When Colleges Play Parent
Published: Thursday, November 15, 2012
Updated: Friday, November 16, 2012 15:11
Independence is a critical aspect of college education, and universities should be cautioned against stunting that development by playing the role of parents. A frequent if unintended consequence for students resisting this type of paternalism, however, is that they can find themselves defending the right to activities that may be ill advised.
An example of this dilemma is the issue of smoking on college campuses, which has recently made local headlines. Both The George Washington University and American University plan to become smoke free by next fall, as do the University of Maryland campuses. About 600 colleges across the country have similar policies already in place.
The reasoning behind this decision is understandable. Students risk developing addictions — if they haven’t already — and secondhand smoke can be a health risk to passersby, not to mention something many find unpleasant and unattractive. Despite these concerns, on-campus smoking doesn’t meet the criteria that would warrant a ban. Georgetown should not follow the lead of neighbor universities by overreaching on its authority to control student behavior.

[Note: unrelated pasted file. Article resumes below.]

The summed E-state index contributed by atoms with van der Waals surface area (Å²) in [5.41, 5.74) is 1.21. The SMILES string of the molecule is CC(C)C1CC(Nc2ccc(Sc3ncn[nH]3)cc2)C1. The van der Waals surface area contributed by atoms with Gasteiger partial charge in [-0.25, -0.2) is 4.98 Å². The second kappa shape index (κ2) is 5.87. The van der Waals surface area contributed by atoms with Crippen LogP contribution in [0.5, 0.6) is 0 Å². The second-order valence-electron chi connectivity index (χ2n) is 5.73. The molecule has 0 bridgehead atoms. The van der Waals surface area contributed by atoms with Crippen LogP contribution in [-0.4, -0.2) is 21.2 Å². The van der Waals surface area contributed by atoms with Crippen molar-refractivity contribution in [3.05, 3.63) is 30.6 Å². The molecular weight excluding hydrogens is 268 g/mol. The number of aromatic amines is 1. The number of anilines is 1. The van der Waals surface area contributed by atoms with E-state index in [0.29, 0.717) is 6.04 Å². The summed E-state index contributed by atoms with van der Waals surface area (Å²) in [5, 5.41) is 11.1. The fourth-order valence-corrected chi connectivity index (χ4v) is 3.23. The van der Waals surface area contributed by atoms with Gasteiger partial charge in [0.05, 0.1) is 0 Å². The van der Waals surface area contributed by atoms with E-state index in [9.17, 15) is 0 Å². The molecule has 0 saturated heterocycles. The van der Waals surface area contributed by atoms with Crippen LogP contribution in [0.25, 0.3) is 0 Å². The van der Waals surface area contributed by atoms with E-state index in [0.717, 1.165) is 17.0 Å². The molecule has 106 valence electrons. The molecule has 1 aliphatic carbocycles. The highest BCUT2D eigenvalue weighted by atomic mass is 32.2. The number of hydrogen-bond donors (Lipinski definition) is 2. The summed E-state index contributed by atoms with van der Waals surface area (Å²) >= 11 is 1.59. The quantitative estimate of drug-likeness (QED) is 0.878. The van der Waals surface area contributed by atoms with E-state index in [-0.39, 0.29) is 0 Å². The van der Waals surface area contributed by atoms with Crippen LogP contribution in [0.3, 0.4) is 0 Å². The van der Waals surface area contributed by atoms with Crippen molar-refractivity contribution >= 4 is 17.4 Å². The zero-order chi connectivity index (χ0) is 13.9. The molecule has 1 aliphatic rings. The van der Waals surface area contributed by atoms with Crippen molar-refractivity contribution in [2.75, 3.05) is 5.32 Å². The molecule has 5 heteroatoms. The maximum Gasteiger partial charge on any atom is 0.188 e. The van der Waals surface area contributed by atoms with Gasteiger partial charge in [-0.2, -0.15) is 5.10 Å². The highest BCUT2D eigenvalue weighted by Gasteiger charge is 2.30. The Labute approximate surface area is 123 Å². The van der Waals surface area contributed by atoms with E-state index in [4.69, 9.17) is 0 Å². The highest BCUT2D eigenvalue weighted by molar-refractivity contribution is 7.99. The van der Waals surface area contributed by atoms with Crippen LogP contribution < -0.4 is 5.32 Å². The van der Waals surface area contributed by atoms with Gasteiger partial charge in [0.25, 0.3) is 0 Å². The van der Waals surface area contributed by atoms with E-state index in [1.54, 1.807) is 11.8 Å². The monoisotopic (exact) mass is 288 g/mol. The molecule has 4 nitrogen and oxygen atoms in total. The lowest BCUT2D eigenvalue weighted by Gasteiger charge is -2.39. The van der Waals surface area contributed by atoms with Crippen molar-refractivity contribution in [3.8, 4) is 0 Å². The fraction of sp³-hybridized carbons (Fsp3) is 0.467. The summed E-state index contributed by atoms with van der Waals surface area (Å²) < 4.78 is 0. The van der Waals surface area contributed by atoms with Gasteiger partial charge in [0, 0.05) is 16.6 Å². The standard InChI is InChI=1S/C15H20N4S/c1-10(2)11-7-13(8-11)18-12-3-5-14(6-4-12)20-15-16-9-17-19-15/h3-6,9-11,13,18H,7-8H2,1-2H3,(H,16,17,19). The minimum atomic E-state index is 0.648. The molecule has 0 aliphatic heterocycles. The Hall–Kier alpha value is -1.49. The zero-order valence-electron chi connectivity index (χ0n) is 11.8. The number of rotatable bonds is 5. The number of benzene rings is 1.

D.C. law prohibits smoking within 25 feet of building doors, windows and air vents. Although that rule is seldom, if ever, enforced on Georgetown’s campus, it’s a sufficient standard for protecting non-smokers from secondhand smoke, and more severe restrictions would be an illegitimate regulation of student behavior. Students are free, although not advised, to gorge themselves on chicken fingers in Leo’s, binge drink at The Tombs and go days without sleep during final exams. When a student’s unhealthy conduct doesn’t put others in danger, it is not the university’s place to intervene.
Universities should work within their core purpose of education to inform students about the dangers of unhealthy habits like cigarette smoking. What they can’t be allowed to do, however, is attempt to act like parents and manage students’ life choices, however poor they may be.